ZUMA'S STALINGRAD

Minister of Intelligence: ‘I won’t touch Zuma dossier now. Let Commission complete its work’

By Ferial Haffajee 17 July 2019
Caption
Former president Jacob Zuma continues to give his testimony at the hearings of the judicial Commission of Inquiry in Allegations of State Capture, Corruption and Fraud in the Public Sector including Organs of State., July 16, 2019. Photo: SANDILE NDLOVU

Former president Jacob Zuma’s appearance before the Zondo commission of inquiry is dividing the ANC in real-time.

The Minister of Intelligence Ayanda Dlodlo has told Daily Maverick that she will not deal with the allegations of an intelligence-led conspiracy made by former president Jacob Zuma at the Zondo Commission of inquiry on Monday.

The Minister says the Commission must be allowed to do and finalise its work without undue interference,” said Dlodlo’s spokesperson Mava Scott. He added: “The Minister will act, if required, at an appropriate time when the business of the Commission has been concluded.”

Zuma’s strategy of deflection by opening his testimony with bombshell allegations of a three-decade-long grand conspiracy against him and that the ANC was and is infiltrated by Western and apartheid spies failed. The evidence leader Paul Pretorius quickly moved testimony on to questioning the former head of state on the testimony of the nine witnesses who have appeared before the Commission and made serious allegations of State Capture implicating Zuma.

Zuma’s spy allegations divide ANC

But Zuma’s statement has done its damage. It has divided the ANC. On the one hand, a group led by the party’s secretary-general Ace Magashule is pushing for Zuma’s statement to move back to the centre of the political narrative.

On Tuesday Magashule said the ANC should investigate the allegations that Zuma has made. Later in the day, the MK Military Veterans Association stated that: “There is absolutely no way that the ANC can allow itself to be led by spies, or former spies. In fact, we ascribe to the maxim: Once a spy always a spy. MKMVA insists that the ANC must establish a formal and credible Commission of Inquiry to thoroughly investigate those who have been fingered for spying in president Zuma’s evidence. In addition, such a Commission of Inquiry should also conduct an overall investigation into the extremely serious matter of spying in general in the ANC, and the infiltration of the ANC by counter-revolutionary forces.”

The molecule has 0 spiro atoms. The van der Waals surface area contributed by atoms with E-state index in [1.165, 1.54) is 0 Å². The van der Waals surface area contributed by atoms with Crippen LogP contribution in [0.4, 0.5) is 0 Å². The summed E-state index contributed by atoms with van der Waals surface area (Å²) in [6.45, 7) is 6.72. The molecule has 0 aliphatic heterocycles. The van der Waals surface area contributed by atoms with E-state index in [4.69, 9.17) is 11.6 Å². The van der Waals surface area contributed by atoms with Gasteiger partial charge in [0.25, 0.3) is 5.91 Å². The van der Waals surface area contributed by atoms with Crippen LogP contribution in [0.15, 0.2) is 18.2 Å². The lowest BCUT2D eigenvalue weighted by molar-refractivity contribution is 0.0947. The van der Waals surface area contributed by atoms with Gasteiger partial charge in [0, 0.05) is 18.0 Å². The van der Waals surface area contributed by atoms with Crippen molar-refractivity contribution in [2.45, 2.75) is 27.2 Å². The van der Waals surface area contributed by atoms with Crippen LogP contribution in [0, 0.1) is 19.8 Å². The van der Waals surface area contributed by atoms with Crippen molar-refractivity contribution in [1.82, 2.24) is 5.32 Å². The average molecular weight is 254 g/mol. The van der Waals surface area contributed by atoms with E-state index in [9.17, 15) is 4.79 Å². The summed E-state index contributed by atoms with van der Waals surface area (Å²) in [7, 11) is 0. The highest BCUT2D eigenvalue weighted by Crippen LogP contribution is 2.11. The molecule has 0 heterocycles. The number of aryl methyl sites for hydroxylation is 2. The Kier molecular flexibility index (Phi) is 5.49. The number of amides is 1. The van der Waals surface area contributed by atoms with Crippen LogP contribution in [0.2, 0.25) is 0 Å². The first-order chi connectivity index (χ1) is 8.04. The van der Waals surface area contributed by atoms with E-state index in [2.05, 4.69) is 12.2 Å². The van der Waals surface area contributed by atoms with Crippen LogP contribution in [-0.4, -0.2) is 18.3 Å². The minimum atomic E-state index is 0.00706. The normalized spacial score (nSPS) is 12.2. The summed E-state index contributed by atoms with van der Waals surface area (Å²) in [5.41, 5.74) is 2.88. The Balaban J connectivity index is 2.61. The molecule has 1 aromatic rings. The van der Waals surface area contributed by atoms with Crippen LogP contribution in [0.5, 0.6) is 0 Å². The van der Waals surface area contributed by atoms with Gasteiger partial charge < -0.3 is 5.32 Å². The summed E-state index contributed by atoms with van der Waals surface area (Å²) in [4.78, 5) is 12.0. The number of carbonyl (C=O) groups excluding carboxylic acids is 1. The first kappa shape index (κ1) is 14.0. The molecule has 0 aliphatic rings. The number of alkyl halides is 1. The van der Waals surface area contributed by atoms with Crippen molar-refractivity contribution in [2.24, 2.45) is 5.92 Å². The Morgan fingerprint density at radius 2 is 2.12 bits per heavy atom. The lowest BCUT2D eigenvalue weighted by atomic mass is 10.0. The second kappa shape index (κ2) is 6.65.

The campaign is now being aired across social media to, arguably, deflect from the testimony on State Capture and it is opening up a new front to pressurise President Cyril Ramaphosa to institute an inquiry into Zuma’s allegations. The head of state is already under extreme pressure from Public Protector Busisiwe Mkhwebane in relation both to her a forthcoming report on Ramaphosa and by drawing him into her war with Minister of Public Enterprises Pravin Gordhan. 

The growing call for an investigation of Zuma’s spy claims can be read as an attempt to create equivalence between the State Capture inquiry and a second inquiry into the allegations of spying in the ANC which Zuma has resurrected. 

The veteran leaders of the ANC whom Zuma has fingered like former cabinet member Ngoako Ramatlhodi and former Defence Force chief Siphiwe Nyanda have responded angrily and challenged the former head of state’s account thus opening up old and bloody wounds in the ANC related to infiltration.

This can serve the function of distracting from the reform agenda of a new ANC administration and risk its platform of unity and stability for growth.

On Wednesday, former SACP deputy general-secretary and ANC NEC member Jeremy Cronin entered the fray in a column on News24.

He warned about diversionary tactics. “But let’s focus on the actual misdeeds of State Capture itself, as I believe the Zondo commission is seeking to do. Let’s better understand how and why it was allowed to fester. And let’s not get sucked into diversionary narratives and counter-narratives based on a conspiratorial nostalgia for a different time.”

Cronin also said Zuma’s central contention that he was first targeted by shadowy intelligence agents who had a hand in removing him as the party’s head of intelligence in 1991.

At least from the late-1980s there was a general perception within the ANC leadership that Zuma was an unsuitable person to be entrusted with security and intelligence-related activity.” DM

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